And who are all those guys standing up there with the bride and groom? Siblings? Soccer teammates? Sorority sisters and frat brothers? Co-workers? All of the above? Listing the wedding party in the program is not only a way to honor and thank those participants, but it's also thoughtful information to provide to the guests.

Tip: in listing the wedding party, you only really need each person's name. But if you have the space and inclination, it's extra nice to include some context, like "sister of the groom," or "godchild of the bride," or "friend of couple." It goes a long way to helping your guests understand the emotional connections between all the key players. ("Oh, look! Isn't that nice? The 'best woman' is the groom's sister, and the 'man of honor' is the bride's brother!" and "Oh, look, the bride will be accompanied down the aisle by both her parents!")

In the interest of making your little wedding-world a smaller, friendlier, more connected place, it also provides more information for guests to chat and interact during the reception or after-party. ("Oh, you're the best man. Nice to meet you. Did you go to Brown with Adam? I went there, too; class of 2010! What dorm were you in freshman year?") It's all about inclusion of your guests, and consideration of them as an audience. Except it's not just an audience — it's a collection of the people closest to you, to your spouse-to-be, and to your families — it's one big mash-up of "This Is Your Life."

Some other elements that can be included: a passage or quote which is meaningful to the couple can really set the tone of the ceremony (above, a line of scripture is paired with a sprig of lavender, carrying through the colors and motif of the wedding). Another extra: if the couple has a new address, the program can be a great place to share it officially with their guests — either on the back, or as a note at the end.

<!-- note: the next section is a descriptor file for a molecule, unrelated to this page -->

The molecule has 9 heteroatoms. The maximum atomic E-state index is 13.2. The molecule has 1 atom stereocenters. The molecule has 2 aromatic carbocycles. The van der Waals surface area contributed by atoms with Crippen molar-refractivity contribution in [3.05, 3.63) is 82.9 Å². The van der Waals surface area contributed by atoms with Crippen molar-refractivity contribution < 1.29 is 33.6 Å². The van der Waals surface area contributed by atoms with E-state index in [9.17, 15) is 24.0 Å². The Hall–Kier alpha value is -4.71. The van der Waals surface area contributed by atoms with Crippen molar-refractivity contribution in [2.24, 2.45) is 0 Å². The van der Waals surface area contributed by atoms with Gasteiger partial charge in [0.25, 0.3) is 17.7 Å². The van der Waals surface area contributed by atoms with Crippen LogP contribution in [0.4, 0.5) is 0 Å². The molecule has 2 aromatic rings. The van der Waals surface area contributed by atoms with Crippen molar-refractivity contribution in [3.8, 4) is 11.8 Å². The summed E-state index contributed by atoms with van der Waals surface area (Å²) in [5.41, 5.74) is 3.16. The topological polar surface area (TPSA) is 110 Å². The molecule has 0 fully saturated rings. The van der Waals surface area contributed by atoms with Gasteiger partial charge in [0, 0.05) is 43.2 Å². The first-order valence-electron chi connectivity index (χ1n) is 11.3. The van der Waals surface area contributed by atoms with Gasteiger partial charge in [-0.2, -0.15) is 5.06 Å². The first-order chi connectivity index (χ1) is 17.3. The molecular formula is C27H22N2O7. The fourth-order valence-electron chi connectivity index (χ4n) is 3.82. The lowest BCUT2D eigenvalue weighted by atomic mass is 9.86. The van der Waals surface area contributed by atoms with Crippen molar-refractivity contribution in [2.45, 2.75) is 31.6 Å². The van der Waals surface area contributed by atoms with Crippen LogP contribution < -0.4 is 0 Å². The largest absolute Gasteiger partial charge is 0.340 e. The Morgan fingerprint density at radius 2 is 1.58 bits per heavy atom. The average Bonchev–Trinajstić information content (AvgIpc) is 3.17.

And finally, the wedding program is the perfect vehicle to share a little note of thanks to family and friends. Whether brief or long, formal or chatty, a heartfelt message from the couple is the perfect conclusion to a program, and it is always a gracious sentiment to include.

Photos by Sarah McCarty Arneson

Grand Tetons

Laura and Graham love skiing and love the mountains. Both their families were very connected to Jackson Hole — a beautiful spot in Wyoming nestled in the valley of the Teton Range — and so they knew they wanted to have their wedding there. They also wanted to incorporate the famous landscape in their invitations. They loved the tea-length card because it's unusual and distinctive, and also because they knew the proportion would highlight the mountain range illustration.

Travis worked with Laura to create the custom Teton art, and it was used on the invitation and on the program cover. Espresso and sherbet inks worked beautifully with the extra thick ecru paper, and corresponded with the wedding colors (brown was a featured color in the wedding, and the floral centerpieces had a pop of orange). The edges of the invitation card and the program cover were painted to tie together the sherbet accent ink used throughout.

The set included a card inviting guests to the other events (a Friday night dinner and a Sunday brunch), and the RSVP card covered replies to these events as well as the wedding itself. It also had space to request a vegetarian menu and note lodging plans.

Laura became familiar with Travis' studio while she was at business school in nearby Chapel Hill. She was amazed by his work, and said that "selecting who to do my invitations was the easiest part of planning."  "Everyone loved the invitations," she said. "I got many compliments."

Photos by Sarah McCarty Arneson